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New proposal would end fixed-benefit pensions for younger state workers; unions fighting back at hearing today

Post by Brad Shannon / The Olympian on Feb. 25, 2013 at 7:27 am with No Comments »
February 25, 2013 7:36 am
Sen. Rodney Tom
Sen. Rodney Tom

A new pension proposal from Senate Majority Leader Rodney Tom would use a 401(k)-style benefit option for certain Washington state employees younger than 45 years of age. Senate Bill 5856 gets a hearing at 1:30 p.m. today in the Senate Ways and Means Committee, and the Washington Federation of State Employees began denouncing the proposal in an alert to members late Saturday.

The proposal by Tom, a fiscally conservative Democrat from the wealthy enclave Medina, appears to go further than a plan last year from former Republican senator Joseph Zarelli, who sought to put new public-employee hires into the state’s hybrid Plan 3 pensions. Plan 3 offers two pieces – half is defined benefit and half is defined contribution, the latter being similar to 401(k) approaches.

Tom’s plan would lower the state’s matching contribution to pensions to just 80 percent of what employees put in.

Matt Zuvich, a lobbyist for the federation, said in the email alert:

“This bill would put public employees in a 401-k retirement account and leave in shambles a pension system rated in the top three in the country. This bill will cost a lot of money. A similar bill posted by Senate Republicans last year had a huge price tag to implement it. There is no fiscal note on this bill to be able to study, yet Tom will have a public hearing on Monday just the same.

“This bill creates no jobs, costs money and seems to only benefit those who would want that general fund money to profiteer with. One more attack on the middle class from the Senate ‘majority coalition’ and another sign that they have no respect for the work public servants do every day.”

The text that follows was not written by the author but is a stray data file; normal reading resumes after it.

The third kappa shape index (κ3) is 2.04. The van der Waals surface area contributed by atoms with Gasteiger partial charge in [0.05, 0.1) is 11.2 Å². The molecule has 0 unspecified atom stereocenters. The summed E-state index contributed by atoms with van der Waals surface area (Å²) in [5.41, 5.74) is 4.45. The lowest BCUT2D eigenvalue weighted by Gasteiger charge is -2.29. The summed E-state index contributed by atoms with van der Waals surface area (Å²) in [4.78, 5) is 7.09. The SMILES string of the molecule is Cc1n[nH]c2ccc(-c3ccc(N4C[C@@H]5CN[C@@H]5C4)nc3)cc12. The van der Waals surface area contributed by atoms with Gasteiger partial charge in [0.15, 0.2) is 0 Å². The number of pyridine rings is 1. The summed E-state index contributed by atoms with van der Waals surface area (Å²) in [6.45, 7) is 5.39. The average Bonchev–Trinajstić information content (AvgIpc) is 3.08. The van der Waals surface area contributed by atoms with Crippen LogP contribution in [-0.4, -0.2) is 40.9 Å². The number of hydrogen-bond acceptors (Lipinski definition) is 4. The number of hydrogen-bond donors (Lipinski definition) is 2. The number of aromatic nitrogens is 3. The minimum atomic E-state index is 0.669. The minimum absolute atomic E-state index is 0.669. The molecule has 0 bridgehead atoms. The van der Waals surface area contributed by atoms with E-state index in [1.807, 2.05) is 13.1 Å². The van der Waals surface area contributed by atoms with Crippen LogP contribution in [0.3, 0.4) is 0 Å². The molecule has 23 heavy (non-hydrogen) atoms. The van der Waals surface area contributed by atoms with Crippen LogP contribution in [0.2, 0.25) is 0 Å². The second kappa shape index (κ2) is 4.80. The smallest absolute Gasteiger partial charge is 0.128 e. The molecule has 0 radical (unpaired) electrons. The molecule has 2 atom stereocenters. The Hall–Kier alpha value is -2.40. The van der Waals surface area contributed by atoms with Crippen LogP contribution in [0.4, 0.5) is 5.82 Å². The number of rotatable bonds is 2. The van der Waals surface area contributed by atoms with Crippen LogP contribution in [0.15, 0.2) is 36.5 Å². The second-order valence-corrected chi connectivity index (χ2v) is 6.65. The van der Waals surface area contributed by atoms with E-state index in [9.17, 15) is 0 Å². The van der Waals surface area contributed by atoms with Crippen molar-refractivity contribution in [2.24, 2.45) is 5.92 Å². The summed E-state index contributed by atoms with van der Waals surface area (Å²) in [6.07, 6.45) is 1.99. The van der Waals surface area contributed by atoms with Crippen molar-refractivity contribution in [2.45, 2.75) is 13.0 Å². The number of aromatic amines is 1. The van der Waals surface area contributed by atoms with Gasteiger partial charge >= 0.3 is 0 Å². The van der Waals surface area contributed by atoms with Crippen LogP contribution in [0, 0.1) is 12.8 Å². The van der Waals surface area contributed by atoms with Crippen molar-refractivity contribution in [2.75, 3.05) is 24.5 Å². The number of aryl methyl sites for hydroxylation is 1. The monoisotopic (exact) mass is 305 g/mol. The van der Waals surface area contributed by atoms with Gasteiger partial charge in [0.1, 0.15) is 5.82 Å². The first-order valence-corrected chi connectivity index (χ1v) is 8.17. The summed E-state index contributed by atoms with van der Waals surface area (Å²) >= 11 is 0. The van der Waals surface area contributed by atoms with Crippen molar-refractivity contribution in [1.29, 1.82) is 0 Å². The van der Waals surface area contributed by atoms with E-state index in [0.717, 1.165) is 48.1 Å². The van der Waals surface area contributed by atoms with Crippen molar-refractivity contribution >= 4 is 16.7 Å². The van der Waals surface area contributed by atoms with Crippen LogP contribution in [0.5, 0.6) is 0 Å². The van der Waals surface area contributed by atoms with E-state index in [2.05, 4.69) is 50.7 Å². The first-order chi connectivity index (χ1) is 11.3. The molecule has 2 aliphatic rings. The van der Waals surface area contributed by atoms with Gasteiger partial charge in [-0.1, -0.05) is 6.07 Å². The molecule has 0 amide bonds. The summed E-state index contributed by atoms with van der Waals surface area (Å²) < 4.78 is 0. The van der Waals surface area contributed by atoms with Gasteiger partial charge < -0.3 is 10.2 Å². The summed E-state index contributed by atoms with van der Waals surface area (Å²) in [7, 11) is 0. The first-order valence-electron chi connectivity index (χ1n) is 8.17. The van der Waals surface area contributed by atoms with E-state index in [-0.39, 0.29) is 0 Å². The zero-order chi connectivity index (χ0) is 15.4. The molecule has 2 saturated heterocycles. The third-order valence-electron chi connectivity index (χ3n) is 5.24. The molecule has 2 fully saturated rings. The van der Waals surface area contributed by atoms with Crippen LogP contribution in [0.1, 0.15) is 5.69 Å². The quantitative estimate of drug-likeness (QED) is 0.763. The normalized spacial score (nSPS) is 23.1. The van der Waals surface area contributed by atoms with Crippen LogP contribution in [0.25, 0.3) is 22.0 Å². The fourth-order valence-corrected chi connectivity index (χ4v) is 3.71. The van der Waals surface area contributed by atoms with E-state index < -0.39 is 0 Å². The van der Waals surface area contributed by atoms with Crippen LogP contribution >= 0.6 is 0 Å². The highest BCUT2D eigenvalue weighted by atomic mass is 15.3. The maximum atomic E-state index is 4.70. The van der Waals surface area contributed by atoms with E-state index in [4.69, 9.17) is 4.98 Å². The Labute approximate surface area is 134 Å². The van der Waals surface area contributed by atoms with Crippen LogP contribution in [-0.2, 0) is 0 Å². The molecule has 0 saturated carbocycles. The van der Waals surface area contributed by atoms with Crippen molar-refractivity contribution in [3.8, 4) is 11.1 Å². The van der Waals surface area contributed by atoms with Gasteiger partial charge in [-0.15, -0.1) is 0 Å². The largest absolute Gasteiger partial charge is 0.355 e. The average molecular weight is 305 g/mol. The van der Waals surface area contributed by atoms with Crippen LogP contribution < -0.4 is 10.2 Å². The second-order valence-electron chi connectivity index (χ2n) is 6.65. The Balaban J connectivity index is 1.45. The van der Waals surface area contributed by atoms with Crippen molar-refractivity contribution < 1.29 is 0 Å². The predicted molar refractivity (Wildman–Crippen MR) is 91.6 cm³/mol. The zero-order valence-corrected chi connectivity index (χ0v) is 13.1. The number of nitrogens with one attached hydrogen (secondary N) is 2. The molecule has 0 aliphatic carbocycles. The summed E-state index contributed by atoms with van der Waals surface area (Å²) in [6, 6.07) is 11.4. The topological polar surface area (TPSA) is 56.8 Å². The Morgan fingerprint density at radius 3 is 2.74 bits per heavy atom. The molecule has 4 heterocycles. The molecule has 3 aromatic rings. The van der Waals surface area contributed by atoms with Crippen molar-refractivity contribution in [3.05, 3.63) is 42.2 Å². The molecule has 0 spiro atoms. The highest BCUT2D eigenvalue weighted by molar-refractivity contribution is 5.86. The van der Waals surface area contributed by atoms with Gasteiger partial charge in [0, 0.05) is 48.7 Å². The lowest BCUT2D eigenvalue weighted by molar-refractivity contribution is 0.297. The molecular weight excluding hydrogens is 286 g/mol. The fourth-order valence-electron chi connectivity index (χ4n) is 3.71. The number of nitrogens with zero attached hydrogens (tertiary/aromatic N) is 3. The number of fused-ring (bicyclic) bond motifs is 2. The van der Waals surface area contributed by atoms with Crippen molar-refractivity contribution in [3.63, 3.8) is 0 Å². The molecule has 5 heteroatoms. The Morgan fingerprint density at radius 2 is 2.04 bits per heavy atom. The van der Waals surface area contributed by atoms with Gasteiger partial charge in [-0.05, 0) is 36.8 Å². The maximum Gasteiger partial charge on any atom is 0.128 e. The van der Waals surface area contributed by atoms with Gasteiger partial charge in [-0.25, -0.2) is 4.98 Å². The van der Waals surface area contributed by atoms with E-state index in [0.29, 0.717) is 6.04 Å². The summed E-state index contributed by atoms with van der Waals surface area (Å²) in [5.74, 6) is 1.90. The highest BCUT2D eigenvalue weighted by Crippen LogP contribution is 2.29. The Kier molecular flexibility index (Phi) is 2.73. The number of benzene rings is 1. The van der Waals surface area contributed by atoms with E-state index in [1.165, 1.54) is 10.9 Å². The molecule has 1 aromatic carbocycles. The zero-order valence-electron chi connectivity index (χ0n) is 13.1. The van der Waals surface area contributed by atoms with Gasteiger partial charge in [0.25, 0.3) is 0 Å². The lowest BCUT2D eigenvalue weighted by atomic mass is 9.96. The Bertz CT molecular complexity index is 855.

The federation is encouraging members to show up for the hearing wearing their trademark green T-shirts. The disagreement is the latest in a growing rift between the state Senate majority and public employee unions.

Tom also is proposing to end collective bargaining over health-care benefits and to unilaterally impose terms for wellness programs. That bill was heard late last week.

And Republican Sen. Michael Baumgartner of Spokane is proposing to exempt the state’s newest agency, the Department of Enterprise Services, from the competitive contracting provisions of the Personnel Services Reform Act of 2002, which lets workers offer bids in competition for work identified for possible privatization.

Baumgartner’s bill also directs the state Office of Financial Management to evaluate the benefits of privatizing three state functions including custodial services, the state Motor Pool and DES’s real-estate brokering activities.

Baumgartner says his goal in Senate Bill 5717 is only to build on successes from is 2011 bill that exempted certain workers in another new agency, Consolidated Technology Services, and merged five agencies into three to save money.

OFM already has selected web services and mail delivery outside Thurston County for an evaluation of cost savings if the activities were contracted out under terms of the 2011 reforms. Decisions on those are pending. The agency also is reviewing bulk printing.

Sen. Karen Keiser, D-Des Moines, and Sen. Steve Conway, D-Conway, have criticized Tom’s Republican-dominated majority in the Senate for also moving four bills that would create exemptions in so-called prevailing wage laws, which require that public-works projects pay workers a wage comparable to what is paid in each county’s largest city.

Stay tuned.

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